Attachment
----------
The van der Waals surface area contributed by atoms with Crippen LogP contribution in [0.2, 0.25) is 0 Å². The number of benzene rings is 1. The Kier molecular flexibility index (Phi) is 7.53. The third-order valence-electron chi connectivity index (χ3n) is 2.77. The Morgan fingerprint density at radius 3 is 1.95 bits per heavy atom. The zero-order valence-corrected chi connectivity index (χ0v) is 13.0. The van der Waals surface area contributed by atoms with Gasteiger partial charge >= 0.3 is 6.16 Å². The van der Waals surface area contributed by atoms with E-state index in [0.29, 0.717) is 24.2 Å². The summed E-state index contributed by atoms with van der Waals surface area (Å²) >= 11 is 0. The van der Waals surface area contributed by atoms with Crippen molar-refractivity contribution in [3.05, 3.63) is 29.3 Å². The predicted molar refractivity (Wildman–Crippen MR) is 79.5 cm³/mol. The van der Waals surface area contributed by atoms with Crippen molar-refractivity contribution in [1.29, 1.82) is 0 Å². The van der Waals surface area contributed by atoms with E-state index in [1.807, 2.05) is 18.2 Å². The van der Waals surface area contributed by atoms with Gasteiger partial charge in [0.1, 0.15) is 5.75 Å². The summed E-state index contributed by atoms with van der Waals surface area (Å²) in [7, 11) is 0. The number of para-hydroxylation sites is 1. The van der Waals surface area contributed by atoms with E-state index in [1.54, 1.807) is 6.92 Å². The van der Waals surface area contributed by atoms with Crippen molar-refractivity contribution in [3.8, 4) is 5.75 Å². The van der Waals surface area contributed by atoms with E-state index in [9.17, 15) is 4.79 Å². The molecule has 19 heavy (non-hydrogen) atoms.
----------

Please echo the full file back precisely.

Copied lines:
The van der Waals surface area contributed by atoms with Crippen LogP contribution in [0.2, 0.25) is 0 Å². The number of benzene rings is 1. The Kier molecular flexibility index (Phi) is 7.53. The third-order valence-electron chi connectivity index (χ3n) is 2.77. The Morgan fingerprint density at radius 3 is 1.95 bits per heavy atom. The zero-order valence-corrected chi connectivity index (χ0v) is 13.0. The van der Waals surface area contributed by atoms with Gasteiger partial charge >= 0.3 is 6.16 Å². The van der Waals surface area contributed by atoms with E-state index in [0.29, 0.717) is 24.2 Å². The summed E-state index contributed by atoms with van der Waals surface area (Å²) >= 11 is 0. The van der Waals surface area contributed by atoms with Crippen molar-refractivity contribution in [3.05, 3.63) is 29.3 Å². The predicted molar refractivity (Wildman–Crippen MR) is 79.5 cm³/mol. The van der Waals surface area contributed by atoms with Crippen molar-refractivity contribution in [1.29, 1.82) is 0 Å². The van der Waals surface area contributed by atoms with E-state index in [1.807, 2.05) is 18.2 Å². The van der Waals surface area contributed by atoms with Gasteiger partial charge in [0.1, 0.15) is 5.75 Å². The summed E-state index contributed by atoms with van der Waals surface area (Å²) in [7, 11) is 0. The number of para-hydroxylation sites is 1. The van der Waals surface area contributed by atoms with E-state index in [1.54, 1.807) is 6.92 Å². The van der Waals surface area contributed by atoms with Crippen molar-refractivity contribution in [3.8, 4) is 5.75 Å². The van der Waals surface area contributed by atoms with E-state index in [9.17, 15) is 4.79 Å². The molecule has 19 heavy (non-hydrogen) atoms.